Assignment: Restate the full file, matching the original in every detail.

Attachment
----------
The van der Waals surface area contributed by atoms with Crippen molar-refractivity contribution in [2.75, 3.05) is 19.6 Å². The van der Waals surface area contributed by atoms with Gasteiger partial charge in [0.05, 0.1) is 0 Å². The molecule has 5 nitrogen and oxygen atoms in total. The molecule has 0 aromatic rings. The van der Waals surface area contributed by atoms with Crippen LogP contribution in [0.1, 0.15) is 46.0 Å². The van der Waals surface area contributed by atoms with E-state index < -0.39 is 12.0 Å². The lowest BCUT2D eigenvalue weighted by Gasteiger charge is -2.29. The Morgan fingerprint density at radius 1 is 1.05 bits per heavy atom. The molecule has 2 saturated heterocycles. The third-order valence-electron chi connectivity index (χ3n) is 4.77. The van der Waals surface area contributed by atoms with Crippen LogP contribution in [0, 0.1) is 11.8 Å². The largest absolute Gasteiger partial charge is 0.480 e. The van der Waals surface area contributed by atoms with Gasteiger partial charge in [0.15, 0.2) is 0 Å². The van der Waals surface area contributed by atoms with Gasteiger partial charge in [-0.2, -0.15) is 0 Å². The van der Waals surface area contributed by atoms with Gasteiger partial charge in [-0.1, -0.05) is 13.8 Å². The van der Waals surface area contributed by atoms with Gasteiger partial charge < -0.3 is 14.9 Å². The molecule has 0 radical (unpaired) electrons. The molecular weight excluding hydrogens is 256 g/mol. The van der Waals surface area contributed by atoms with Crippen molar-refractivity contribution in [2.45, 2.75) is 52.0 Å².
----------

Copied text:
The van der Waals surface area contributed by atoms with Crippen molar-refractivity contribution in [2.75, 3.05) is 19.6 Å². The van der Waals surface area contributed by atoms with Gasteiger partial charge in [0.05, 0.1) is 0 Å². The molecule has 5 nitrogen and oxygen atoms in total. The molecule has 0 aromatic rings. The van der Waals surface area contributed by atoms with Crippen LogP contribution in [0.1, 0.15) is 46.0 Å². The van der Waals surface area contributed by atoms with E-state index < -0.39 is 12.0 Å². The lowest BCUT2D eigenvalue weighted by Gasteiger charge is -2.29. The Morgan fingerprint density at radius 1 is 1.05 bits per heavy atom. The molecule has 2 saturated heterocycles. The third-order valence-electron chi connectivity index (χ3n) is 4.77. The van der Waals surface area contributed by atoms with Crippen LogP contribution in [0, 0.1) is 11.8 Å². The largest absolute Gasteiger partial charge is 0.480 e. The van der Waals surface area contributed by atoms with Gasteiger partial charge in [0.15, 0.2) is 0 Å². The van der Waals surface area contributed by atoms with Gasteiger partial charge in [-0.2, -0.15) is 0 Å². The van der Waals surface area contributed by atoms with Gasteiger partial charge in [-0.1, -0.05) is 13.8 Å². The van der Waals surface area contributed by atoms with Gasteiger partial charge < -0.3 is 14.9 Å². The molecule has 0 radical (unpaired) electrons. The molecular weight excluding hydrogens is 256 g/mol. The van der Waals surface area contributed by atoms with Crippen molar-refractivity contribution in [2.45, 2.75) is 52.0 Å².